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APRIL 22, 1847.
Resolved, That the same number of copies of the report of the American Institute be printed that was ordered of the Transactions of the State Agricultural Society, to be distributed in the same mant ner and for the same purposes; and when desired by those who are to receive the copies of the said report, the same to be bound with volumes of the said Transactions, without any increased charge therefor, under the direction of the same committee having the Transactions in charge.
P. B. PRINDLE, Clerk.
Of the committee of the Asembly on colleges, acade
mies and common schools, on an agricultural and scientific school and experimental farm. Made April 24, 1847.
Mr. Burchard, from the committee on colleges, academies and common schools, to which were referred sundry petitions of the inhabitants of this State, praying the passage of a law to establish an agricultural school and experimental farm, submits the following
That your committee have given the subject that consideration which the intense and varied interest of agriculture would seem to demand from their hands.
It is a conceded point among the liberal and enlightened portion of the community, that those who till the soil should be enabled to draw copiously from the rich streams of modern science. For to the agriculturists are, in a great measure, committed the destinies of the country. Then how vitally important that they transmit, unimpaired, the dear pledges of the nation's hope, her civil and religious institutions, to posterity!
But the evidence of facts and experiments developed by agricultural bodies, proves to a demonstration that farming is vastly in the rear of the other great branches of national industry. The refinement and civilization of the present age, appear to make it the imperative duty of government to cherish and promote a diffusion of knowledge amongst all classes. With just pride a citizen of NewYork can look on her admirable and unsurpassed system of public instruction, the model and emulation of her sister States.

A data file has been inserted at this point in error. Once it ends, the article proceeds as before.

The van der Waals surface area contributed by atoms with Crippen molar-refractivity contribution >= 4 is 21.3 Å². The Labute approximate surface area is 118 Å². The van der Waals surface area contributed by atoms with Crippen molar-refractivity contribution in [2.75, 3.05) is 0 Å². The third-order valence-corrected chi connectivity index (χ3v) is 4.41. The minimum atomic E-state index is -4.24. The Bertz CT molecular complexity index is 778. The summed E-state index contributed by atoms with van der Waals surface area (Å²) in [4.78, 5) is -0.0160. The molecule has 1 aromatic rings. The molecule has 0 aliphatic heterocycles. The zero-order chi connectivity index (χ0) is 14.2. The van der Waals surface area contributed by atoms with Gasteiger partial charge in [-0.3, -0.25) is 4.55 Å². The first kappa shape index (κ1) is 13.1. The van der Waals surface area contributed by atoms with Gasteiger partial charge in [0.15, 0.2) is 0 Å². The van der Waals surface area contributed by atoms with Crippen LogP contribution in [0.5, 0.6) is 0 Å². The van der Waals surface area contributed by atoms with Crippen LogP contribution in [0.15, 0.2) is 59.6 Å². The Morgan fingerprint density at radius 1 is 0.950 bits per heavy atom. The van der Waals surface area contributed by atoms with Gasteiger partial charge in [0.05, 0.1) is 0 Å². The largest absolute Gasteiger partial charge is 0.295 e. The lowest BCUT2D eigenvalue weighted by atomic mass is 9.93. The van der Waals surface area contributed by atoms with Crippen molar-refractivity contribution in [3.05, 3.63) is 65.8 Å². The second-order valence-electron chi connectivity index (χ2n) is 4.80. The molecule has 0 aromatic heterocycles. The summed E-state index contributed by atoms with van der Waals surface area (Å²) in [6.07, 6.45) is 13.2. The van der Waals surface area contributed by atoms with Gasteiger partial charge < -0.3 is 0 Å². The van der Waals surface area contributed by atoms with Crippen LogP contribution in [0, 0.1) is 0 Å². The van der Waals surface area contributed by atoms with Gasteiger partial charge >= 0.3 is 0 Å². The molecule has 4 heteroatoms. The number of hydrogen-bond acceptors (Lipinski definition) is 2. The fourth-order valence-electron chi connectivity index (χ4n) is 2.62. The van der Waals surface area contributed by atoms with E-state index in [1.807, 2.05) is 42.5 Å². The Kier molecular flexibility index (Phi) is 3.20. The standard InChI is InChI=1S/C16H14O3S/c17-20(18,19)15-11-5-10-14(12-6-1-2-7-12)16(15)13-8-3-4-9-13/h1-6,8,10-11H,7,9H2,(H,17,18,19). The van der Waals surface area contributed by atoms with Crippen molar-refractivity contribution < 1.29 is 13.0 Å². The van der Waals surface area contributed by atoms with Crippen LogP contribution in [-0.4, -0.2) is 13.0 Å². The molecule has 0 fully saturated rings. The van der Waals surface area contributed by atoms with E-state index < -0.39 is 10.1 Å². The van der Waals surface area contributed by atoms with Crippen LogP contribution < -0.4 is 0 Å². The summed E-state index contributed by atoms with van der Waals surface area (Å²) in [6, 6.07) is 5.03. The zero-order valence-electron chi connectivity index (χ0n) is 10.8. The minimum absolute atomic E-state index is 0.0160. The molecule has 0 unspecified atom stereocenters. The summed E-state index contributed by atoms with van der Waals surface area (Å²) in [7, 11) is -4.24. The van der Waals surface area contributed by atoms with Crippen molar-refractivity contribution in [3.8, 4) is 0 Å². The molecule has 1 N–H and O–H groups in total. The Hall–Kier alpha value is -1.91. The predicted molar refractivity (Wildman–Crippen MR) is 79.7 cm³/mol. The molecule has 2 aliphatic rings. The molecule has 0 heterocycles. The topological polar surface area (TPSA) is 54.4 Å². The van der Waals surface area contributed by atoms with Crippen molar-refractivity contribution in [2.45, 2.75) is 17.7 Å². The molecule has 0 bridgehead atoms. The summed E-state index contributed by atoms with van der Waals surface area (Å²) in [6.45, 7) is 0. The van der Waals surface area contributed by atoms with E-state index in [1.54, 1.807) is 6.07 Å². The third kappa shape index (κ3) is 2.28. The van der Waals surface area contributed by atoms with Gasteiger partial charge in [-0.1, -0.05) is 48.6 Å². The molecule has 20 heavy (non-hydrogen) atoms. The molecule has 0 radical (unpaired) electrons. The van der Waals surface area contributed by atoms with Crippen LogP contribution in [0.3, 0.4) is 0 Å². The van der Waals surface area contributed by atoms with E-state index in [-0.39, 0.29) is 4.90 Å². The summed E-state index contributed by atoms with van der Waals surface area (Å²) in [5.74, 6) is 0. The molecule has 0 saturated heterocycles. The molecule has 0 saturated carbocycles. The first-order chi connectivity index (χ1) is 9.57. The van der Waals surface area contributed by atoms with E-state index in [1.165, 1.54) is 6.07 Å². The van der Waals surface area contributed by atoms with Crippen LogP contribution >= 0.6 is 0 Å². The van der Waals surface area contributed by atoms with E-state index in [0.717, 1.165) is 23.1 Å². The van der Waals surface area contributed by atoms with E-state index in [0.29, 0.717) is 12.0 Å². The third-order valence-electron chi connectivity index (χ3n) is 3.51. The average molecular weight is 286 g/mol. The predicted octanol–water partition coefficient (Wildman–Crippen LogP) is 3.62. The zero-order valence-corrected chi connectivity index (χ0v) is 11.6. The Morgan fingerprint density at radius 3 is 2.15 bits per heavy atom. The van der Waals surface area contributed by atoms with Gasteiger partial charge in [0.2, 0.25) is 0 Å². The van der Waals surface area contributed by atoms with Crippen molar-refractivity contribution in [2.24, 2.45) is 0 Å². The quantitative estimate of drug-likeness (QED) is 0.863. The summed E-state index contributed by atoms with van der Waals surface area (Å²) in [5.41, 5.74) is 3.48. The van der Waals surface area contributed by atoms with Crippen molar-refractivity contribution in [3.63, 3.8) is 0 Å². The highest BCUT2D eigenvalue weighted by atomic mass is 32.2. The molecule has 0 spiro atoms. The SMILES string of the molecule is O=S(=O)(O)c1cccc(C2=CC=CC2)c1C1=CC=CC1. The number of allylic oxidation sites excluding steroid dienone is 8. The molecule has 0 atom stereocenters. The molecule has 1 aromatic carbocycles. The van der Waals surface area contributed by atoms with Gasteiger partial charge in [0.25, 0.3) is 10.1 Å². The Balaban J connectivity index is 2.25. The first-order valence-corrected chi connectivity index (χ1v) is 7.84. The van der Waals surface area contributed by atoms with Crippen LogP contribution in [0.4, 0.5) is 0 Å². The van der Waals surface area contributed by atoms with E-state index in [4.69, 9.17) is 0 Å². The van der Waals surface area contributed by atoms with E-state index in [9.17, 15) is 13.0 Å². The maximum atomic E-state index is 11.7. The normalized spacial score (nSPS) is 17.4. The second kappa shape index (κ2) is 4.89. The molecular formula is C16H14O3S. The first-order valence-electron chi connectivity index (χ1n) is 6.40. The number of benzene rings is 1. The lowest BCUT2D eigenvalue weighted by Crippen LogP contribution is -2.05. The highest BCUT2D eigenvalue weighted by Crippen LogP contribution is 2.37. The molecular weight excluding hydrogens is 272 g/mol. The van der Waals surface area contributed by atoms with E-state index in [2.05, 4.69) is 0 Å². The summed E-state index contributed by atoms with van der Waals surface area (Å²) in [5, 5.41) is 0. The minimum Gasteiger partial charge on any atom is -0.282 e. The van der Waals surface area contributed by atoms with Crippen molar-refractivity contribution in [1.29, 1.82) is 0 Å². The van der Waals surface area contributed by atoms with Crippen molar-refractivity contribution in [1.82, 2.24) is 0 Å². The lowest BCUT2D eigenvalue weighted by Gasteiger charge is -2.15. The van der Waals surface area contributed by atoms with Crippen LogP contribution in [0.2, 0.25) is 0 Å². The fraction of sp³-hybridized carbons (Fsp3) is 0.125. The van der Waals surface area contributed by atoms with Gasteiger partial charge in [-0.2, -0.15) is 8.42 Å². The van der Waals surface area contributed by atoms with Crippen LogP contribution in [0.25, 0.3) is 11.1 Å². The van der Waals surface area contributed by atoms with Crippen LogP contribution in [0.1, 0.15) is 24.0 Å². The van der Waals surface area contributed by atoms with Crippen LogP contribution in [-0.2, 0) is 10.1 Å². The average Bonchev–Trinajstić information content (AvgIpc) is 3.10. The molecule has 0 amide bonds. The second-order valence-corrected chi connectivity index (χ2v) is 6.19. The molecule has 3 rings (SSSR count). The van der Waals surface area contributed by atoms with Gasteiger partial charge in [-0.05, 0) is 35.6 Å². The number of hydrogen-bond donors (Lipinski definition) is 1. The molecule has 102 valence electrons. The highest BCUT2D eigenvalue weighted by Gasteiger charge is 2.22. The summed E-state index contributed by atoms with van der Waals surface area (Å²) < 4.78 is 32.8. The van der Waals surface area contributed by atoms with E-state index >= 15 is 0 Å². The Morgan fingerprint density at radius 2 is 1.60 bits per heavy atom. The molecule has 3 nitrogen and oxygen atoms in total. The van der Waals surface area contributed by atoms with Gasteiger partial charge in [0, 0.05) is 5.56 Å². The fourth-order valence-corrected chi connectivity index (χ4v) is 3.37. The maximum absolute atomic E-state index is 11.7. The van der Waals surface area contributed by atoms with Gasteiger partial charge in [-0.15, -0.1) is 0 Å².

It is with deep regret your committee are compelled to announce the mortifying fact, that agricultural science has never been admitted into her literary institutions, or taught by persons qualified, by lectures and experiments, to instruct our ingenuous youth in rural economy. But no man of any pretensions whatever, will deny but that improvement in agriculture is followed by comfort and affluence in the State; and in a growing population, where cities and villages rise like magic, and where investments in manufactures and commerce receive a gratifying remuneration, an auspicious moment seems to have dawned for laying the foundation of a school which will be appropriate as well for the agriculturists as those who aspire to a liberal and general course of literature. Its primary but not exclusive object should be to impart a theoretical and practical knowledge of husbandry; for melancholy experience teaches that ninety-nine farmers out of a hundred are more inclined to justify and abide by the course of ordinary routine than to search after improveinent. How few appeal to science, propose questions of experiment, and search into causes?
Among those who prosess to be enlightened, thousands are ignorant of the chemical principles that are based in the knowledge of the pabulum or food the plant draws from the earth on which it grows, and the substances which it returns in the shape of manure.
The physiology of plants, principles of agricultural chemistry, involving the wide range of manures, rotation of crops, and alternate culture, have called to European Universities the most illustrious teachers, who esteemed an agricultural chair, the highest of all scientific honors.
An analysis, showing the component parts of soils, as lime in the forms of chalk, marl, gypsum, alumina, silica, iron, and the other metals as exhibited in their different oxides, the various phosphates, &c., the nature and effects of HUMUS, and its different combinations with the elementary earths and the atmospheric influences, have been entered in the all-glorious field of academical instruction.
Your committee are induced to believe, that a concurrence of public sentiment or at least the semblance of it, has decided in favor of the establishment of a school for rural economy. At the first appearance it would seem strange, that a population whose main pursuit is the culture of the soil, should be unprovided with the means for the acquisition of agricultural science, and the accessary departments of learning necessary to constitute a well educated and disciplined mind.